Our mouth and our teeth are essential bodily organs. They help us to eat, breathe and communicate, so we must keep them in excellent condition. If we don’t look after our oral health, we may be at risk of contracting uncomfortable, unsightly, and potentially serious health issues. Here are 5 common oral conditions and how to treat them.
Pain in the teeth can be excruciating and debilitating. Toothache can be caused by damage to a tooth, an abscess, a loose filling, tooth decay, or an infection.
If we do not clean our teeth twice a day for at least two minutes with fluoride toothpaste, we can develop holes or ‘dental caries.’ Tooth brushing removes a sticky film known as plaque from the teeth. Plaque contains bacteria that produce acid from the sugars in food, and this acid can eat away at tooth enamel and cause decay of the whole tooth. Fluoride strengthens the tooth enamel, making it less susceptible to damage.
Babies can experience pain when they start to grow teeth as the teeth have to break through the skin of the gums. Similarly, some individuals will get wisdom teeth pain when these teeth make an appearance during the teenage years or early adulthood.
Mouth cancer, or oral cancer, is the 6th most common cancer in the world and is more prevalent in men than women.
Tumors can develop in or on the salivary glands, tonsils, pharynx, tongue, cheeks, gums, lips, and any soft area of the mouth. The risk of developing oral cancer is thought to be increased through smoking or chewing tobacco, consuming alcohol, or being a carrier of the HPV or human papilloma virus.
A doctor or dentist should be consulted if mouth ulcers fail to heal, teeth fall out for no reason, the tip of the tongue or surface of the lips becomes numb, red patches or lumps appear in the mouth, or there is a change in speech.
Cancerous cells can be removed through surgery or destroyed by radiation and chemotherapy. However, prevention is better than a cure, so to reduce the risk of mouth cancer, a person should quit smoking, eat and balanced healthy diet, and do not drink more than the recommended number of alcohol units in a given week.
Most people experience bad breath at some point in their lifetime. An unpleasant smelling mouth can be caused by inadequate oral hygiene. Extreme bad breath is known as ‘halitosis.’ Decaying teeth, abscesses, gum disease, sinus infections, tonsillitis, and acid reflux can all make the breath smell, as can certain foods such as garlic, onion, and spicy dishes.
Infected tonsils will cause halitosis as foul-smelling tonsil stones or ‘tonsilloliths’ form in the craters of the tonsils. The body sends white blood cells to the tonsils when food, dead cells, mucus, and bacteria get caught in the tonsils instead of being swallowed because it sees them as invaders. Dead white blood cells form tonsilloliths.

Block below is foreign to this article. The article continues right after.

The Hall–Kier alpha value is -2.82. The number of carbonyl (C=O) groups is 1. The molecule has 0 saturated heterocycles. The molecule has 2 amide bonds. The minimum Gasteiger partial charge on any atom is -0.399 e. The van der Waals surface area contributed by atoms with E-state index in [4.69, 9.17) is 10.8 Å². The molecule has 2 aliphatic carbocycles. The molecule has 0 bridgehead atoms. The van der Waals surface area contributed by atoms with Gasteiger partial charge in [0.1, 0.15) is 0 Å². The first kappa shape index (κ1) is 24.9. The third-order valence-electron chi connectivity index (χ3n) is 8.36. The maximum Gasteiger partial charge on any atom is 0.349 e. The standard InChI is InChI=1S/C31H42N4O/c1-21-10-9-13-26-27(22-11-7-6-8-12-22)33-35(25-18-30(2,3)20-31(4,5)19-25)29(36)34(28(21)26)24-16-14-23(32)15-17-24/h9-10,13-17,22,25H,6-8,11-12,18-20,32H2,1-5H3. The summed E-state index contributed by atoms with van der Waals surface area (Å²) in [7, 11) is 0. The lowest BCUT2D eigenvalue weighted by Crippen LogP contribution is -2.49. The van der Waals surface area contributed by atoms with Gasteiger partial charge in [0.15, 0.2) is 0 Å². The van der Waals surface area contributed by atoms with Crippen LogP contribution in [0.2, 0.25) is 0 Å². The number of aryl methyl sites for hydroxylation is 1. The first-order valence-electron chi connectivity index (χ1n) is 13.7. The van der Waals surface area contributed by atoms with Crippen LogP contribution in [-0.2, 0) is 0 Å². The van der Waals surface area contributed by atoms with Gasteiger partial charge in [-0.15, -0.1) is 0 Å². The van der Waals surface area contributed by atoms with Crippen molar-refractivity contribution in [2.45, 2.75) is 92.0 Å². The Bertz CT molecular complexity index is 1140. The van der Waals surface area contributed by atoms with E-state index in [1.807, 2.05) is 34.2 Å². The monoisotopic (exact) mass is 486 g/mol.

Sores can appear on the lips, cheeks, tongue, gums, and any soft tissue in the mouth.
The herpes simplex virus can cause painful blisters and lumps known as cold sores to develop on the face, usually near the lips. They are very contagious, so physical contact should be avoided. Cold sores are thought to be triggered by strong sunshine, illness, or menstruation. They can be very painful and unsightly, so as soon as you feel a tingle, itch, or burning feeling, apply a suitable cream or patch to the area.
Mouth ulcers are open sores that develop inside the mouth or on the tongue. Hormonal changes, iron or vitamin B12 deficiency, certain medications, and conditions such as coeliac disease, irritable bowel disease, and Behçet’s disease can make a person more prone to getting mouth ulcers. Antimicrobial mouthwashes, saline rinses, and corticosteroid lozenges can help mouth ulcers heal. It is important to see a doctor if the sores last longer than three weeks and grow bigger as mouth ulcers can be a sign of mouth cancer.
Gum disease is also known as ‘periodontitis.’ It is a serious condition that can lead to tooth loss and damage to the bone that supports the teeth as well as the soft tissue of the gum. It is usually caused by poor dental hygiene where plaque is not removed from the teeth properly, and it hardens and irritates the gums. The gum tissue around the base of the teeth is known as the ‘gingiva,’ and inflammation of this area is called ‘gingivitis.’ Gingivitis is a mild form of periodontitis.